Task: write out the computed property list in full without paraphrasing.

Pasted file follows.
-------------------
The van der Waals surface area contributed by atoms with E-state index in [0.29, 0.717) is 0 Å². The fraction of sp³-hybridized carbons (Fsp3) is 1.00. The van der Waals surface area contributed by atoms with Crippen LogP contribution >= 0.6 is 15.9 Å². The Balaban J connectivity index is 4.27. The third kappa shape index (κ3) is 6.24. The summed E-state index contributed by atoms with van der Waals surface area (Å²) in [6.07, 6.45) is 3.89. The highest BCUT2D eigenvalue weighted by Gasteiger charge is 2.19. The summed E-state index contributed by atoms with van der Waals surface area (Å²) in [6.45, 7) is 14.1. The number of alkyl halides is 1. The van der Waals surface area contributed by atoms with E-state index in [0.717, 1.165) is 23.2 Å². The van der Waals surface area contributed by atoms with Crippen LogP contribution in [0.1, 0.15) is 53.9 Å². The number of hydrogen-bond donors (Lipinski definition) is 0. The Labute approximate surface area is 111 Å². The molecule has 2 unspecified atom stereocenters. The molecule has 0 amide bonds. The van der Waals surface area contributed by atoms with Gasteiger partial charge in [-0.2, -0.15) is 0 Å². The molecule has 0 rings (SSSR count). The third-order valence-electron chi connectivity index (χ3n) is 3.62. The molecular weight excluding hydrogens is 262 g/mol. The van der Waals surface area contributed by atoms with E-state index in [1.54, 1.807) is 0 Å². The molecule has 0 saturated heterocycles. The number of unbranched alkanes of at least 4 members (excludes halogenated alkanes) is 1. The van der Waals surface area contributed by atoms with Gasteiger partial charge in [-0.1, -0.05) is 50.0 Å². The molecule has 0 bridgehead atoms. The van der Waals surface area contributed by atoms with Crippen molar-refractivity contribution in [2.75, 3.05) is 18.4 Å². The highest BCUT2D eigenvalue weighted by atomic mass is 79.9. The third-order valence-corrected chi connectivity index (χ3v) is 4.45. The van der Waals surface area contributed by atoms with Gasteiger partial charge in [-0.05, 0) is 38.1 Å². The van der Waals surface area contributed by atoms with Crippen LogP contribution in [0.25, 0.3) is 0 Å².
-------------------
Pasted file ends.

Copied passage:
The van der Waals surface area contributed by atoms with E-state index in [0.29, 0.717) is 0 Å². The fraction of sp³-hybridized carbons (Fsp3) is 1.00. The van der Waals surface area contributed by atoms with Crippen LogP contribution >= 0.6 is 15.9 Å². The Balaban J connectivity index is 4.27. The third kappa shape index (κ3) is 6.24. The summed E-state index contributed by atoms with van der Waals surface area (Å²) in [6.07, 6.45) is 3.89. The highest BCUT2D eigenvalue weighted by Gasteiger charge is 2.19. The summed E-state index contributed by atoms with van der Waals surface area (Å²) in [6.45, 7) is 14.1. The number of alkyl halides is 1. The van der Waals surface area contributed by atoms with E-state index in [0.717, 1.165) is 23.2 Å². The van der Waals surface area contributed by atoms with Crippen LogP contribution in [0.1, 0.15) is 53.9 Å². The number of hydrogen-bond donors (Lipinski definition) is 0. The Labute approximate surface area is 111 Å². The molecule has 2 unspecified atom stereocenters. The molecule has 0 amide bonds. The van der Waals surface area contributed by atoms with Gasteiger partial charge in [-0.2, -0.15) is 0 Å². The molecule has 0 rings (SSSR count). The third-order valence-electron chi connectivity index (χ3n) is 3.62. The molecular weight excluding hydrogens is 262 g/mol. The van der Waals surface area contributed by atoms with E-state index in [1.54, 1.807) is 0 Å². The molecule has 0 saturated heterocycles. The number of unbranched alkanes of at least 4 members (excludes halogenated alkanes) is 1. The van der Waals surface area contributed by atoms with Gasteiger partial charge in [-0.1, -0.05) is 50.0 Å². The molecule has 0 bridgehead atoms. The van der Waals surface area contributed by atoms with Crippen molar-refractivity contribution in [2.75, 3.05) is 18.4 Å². The highest BCUT2D eigenvalue weighted by atomic mass is 79.9. The third-order valence-corrected chi connectivity index (χ3v) is 4.45. The van der Waals surface area contributed by atoms with Gasteiger partial charge in [-0.05, 0) is 38.1 Å². The van der Waals surface area contributed by atoms with Crippen LogP contribution in [0.25, 0.3) is 0 Å².